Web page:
Osteoblastomas are rare bone-forming tumors that may be locally aggressive. They are larger (>1.5-2 cm) and tend to affect the axial skeleton more often than their histologic relative, osteoid osteoma.


They account for 1-3% of all primary bone tumors . Patients typically present around the second to third decades of life. There is a recognized male predilection with a male to female ratio of approximately 2.5:1.

Clinical presentation

With spinal lesions, painful scoliosis is a common presenting symptom. Otherwise, it presents with an insidious onset of dull pain, worse at night, with minimal response to salicylates (only 7% of patients respond, unlike osteoid osteoma). The area will characteristically be swollen and tender with a decreased range of motion.


Osteoblastoma is histologically similar to an osteoid osteoma but they are larger. They are bone- and osteoid-forming and is comprised of osteoblasts. There is high associated vascularity.

  • spinal column: ~40% (range 32-46% ); often involves the posterior column
    • cervical spine: 9-39% of all spinal lesions  
    • sacrum: 17% of all spinal lesions
  • usually located in the metaphysis and distal diaphysis of the long bones
  • aggressive (malignant) osteoblastoma: has a high of number epithelioid osteoblasts with nuclear atypia

Radiographic features

Osteoblastomas can have a wide range of radiographic patterns. Lesions are typically larger than 1.5-2 cm in size although smaller lesions may occur .

Plain radiograph
  • lesions are predominantly lytic, with a rim of reactive sclerosis
  • tend to be expansive
  • internal calcification may sometimes be present
  • an associated soft tissue mass may also be present
  • demonstrate a rapid increase in size with associated cortical expansion in the vast majority of patients, sometimes with cortical destruction
  • there may be surrounding sclerosis or periostitis in up to 50%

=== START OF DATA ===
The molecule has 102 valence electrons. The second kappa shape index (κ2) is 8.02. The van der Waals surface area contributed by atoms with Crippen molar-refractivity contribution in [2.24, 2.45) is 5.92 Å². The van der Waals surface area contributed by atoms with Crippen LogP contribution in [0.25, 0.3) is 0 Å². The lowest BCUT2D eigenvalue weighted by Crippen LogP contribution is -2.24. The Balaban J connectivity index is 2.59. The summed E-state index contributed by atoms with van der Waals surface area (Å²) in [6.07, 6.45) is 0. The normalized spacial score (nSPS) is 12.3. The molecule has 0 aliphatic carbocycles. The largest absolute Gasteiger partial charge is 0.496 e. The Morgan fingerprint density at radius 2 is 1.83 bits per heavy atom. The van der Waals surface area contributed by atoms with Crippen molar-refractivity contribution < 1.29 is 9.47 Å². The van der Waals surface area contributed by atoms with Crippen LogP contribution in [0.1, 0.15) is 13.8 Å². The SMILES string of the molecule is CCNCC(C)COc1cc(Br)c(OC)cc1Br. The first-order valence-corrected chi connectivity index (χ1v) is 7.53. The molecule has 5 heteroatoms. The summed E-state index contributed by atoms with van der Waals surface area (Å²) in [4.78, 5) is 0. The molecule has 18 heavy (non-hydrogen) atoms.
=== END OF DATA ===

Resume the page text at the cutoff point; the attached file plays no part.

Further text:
• there may be a secondary aneurysmal bone cyst in 20%
  • similar to the radiograph, lesions are often demonstrated as predominantly lytic 
  • internal matrix mineralization is better appreciated on CT

MRI features tend to be non-specific and often overestimate the lesion :

  • T1: typically hypo to isointense on T1 with areas of decreased intensity that correspond to foci of calcification
  • T2: typically isointense to hypointense on T2 with foci of decreased intensity corresponding to the foci of calcification
    • a high signal may be seen in surrounding bone marrow and soft tissues due to edema "flare phenomenon" 
  • C+ (Gd): this is a highly vascular tumor and therefore typically avidly enhances, with associated enhancement of the surrounding soft tissues
Nuclear medicine
  • Tc-99m MDP or HMDL: often shows intense uptake although this is non-specific and is typical in all lesions exhibiting increased bone turnover

Treatment and prognosis

Radical surgical excision is often the treatment of choice. Pre-operative embolization is commonly carried out to reduce bleeding risk although surgery needs to be performed at a very short time interval in order to avoid reconstitution of collateral blood supply. Percutaneous ablation is an emerging modality for treatment of these lesions (as well as osteoid osteoma) .


Lesions are prone to extensive intraoperative bleeding due to intrinsic vascularity.

Differential diagnosis

Siehe auch:
und weiter: